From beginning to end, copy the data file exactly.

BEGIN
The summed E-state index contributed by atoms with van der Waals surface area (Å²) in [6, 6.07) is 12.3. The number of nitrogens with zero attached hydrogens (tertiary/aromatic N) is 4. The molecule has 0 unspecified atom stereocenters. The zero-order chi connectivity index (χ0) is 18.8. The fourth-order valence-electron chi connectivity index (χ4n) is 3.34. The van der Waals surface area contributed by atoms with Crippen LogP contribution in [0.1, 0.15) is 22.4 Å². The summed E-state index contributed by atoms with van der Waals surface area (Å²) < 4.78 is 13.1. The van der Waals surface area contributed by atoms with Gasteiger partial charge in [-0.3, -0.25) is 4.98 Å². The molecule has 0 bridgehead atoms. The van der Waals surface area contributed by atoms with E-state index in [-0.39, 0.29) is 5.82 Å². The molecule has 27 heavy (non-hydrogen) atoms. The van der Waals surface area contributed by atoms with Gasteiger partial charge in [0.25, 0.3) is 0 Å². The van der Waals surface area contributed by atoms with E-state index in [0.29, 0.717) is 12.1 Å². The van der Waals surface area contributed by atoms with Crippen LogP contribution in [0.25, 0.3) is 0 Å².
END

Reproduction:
The summed E-state index contributed by atoms with van der Waals surface area (Å²) in [6, 6.07) is 12.3. The number of nitrogens with zero attached hydrogens (tertiary/aromatic N) is 4. The molecule has 0 unspecified atom stereocenters. The zero-order chi connectivity index (χ0) is 18.8. The fourth-order valence-electron chi connectivity index (χ4n) is 3.34. The van der Waals surface area contributed by atoms with Crippen LogP contribution in [0.1, 0.15) is 22.4 Å². The summed E-state index contributed by atoms with van der Waals surface area (Å²) < 4.78 is 13.1. The van der Waals surface area contributed by atoms with Gasteiger partial charge in [-0.3, -0.25) is 4.98 Å². The molecule has 0 bridgehead atoms. The van der Waals surface area contributed by atoms with E-state index in [-0.39, 0.29) is 5.82 Å². The molecule has 27 heavy (non-hydrogen) atoms. The van der Waals surface area contributed by atoms with Gasteiger partial charge in [0.25, 0.3) is 0 Å². The van der Waals surface area contributed by atoms with E-state index in [0.29, 0.717) is 12.1 Å². The van der Waals surface area contributed by atoms with Crippen LogP contribution in [0.25, 0.3) is 0 Å².